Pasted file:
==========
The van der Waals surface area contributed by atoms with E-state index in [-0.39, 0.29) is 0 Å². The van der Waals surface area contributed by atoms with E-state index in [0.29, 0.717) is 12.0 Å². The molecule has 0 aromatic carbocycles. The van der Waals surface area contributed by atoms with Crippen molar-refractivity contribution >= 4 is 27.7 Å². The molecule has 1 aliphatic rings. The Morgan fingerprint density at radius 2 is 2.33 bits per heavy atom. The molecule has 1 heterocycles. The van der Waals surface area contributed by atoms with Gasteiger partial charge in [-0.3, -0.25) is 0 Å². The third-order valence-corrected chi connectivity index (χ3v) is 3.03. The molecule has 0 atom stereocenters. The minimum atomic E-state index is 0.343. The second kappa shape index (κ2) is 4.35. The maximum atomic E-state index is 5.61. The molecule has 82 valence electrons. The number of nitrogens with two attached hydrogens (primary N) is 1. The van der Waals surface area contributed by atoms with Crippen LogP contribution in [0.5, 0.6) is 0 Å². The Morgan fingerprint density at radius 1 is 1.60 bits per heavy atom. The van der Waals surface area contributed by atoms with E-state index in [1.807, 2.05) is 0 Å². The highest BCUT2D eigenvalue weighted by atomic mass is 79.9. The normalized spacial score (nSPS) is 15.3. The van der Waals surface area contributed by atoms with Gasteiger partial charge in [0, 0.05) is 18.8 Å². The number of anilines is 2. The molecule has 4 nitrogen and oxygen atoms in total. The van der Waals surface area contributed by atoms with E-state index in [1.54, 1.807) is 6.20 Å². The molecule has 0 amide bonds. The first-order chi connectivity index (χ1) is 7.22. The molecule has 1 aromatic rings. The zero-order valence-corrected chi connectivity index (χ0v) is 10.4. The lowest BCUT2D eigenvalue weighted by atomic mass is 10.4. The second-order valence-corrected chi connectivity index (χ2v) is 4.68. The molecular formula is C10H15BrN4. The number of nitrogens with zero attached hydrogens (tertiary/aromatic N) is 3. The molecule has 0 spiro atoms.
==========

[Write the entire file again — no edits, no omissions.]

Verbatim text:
The van der Waals surface area contributed by atoms with E-state index in [-0.39, 0.29) is 0 Å². The van der Waals surface area contributed by atoms with E-state index in [0.29, 0.717) is 12.0 Å². The molecule has 0 aromatic carbocycles. The van der Waals surface area contributed by atoms with Crippen molar-refractivity contribution >= 4 is 27.7 Å². The molecule has 1 aliphatic rings. The Morgan fingerprint density at radius 2 is 2.33 bits per heavy atom. The molecule has 1 heterocycles. The van der Waals surface area contributed by atoms with Gasteiger partial charge in [-0.3, -0.25) is 0 Å². The third-order valence-corrected chi connectivity index (χ3v) is 3.03. The molecule has 0 atom stereocenters. The minimum atomic E-state index is 0.343. The second kappa shape index (κ2) is 4.35. The maximum atomic E-state index is 5.61. The molecule has 82 valence electrons. The number of nitrogens with two attached hydrogens (primary N) is 1. The van der Waals surface area contributed by atoms with Crippen LogP contribution in [0.5, 0.6) is 0 Å². The Morgan fingerprint density at radius 1 is 1.60 bits per heavy atom. The van der Waals surface area contributed by atoms with E-state index in [1.807, 2.05) is 0 Å². The highest BCUT2D eigenvalue weighted by atomic mass is 79.9. The normalized spacial score (nSPS) is 15.3. The van der Waals surface area contributed by atoms with Gasteiger partial charge in [0, 0.05) is 18.8 Å². The number of anilines is 2. The molecule has 4 nitrogen and oxygen atoms in total. The van der Waals surface area contributed by atoms with E-state index in [1.54, 1.807) is 6.20 Å². The molecule has 0 amide bonds. The first-order chi connectivity index (χ1) is 7.22. The molecule has 1 aromatic rings. The zero-order valence-corrected chi connectivity index (χ0v) is 10.4. The lowest BCUT2D eigenvalue weighted by atomic mass is 10.4. The second-order valence-corrected chi connectivity index (χ2v) is 4.68. The molecular formula is C10H15BrN4. The number of nitrogens with zero attached hydrogens (tertiary/aromatic N) is 3. The molecule has 0 spiro atoms.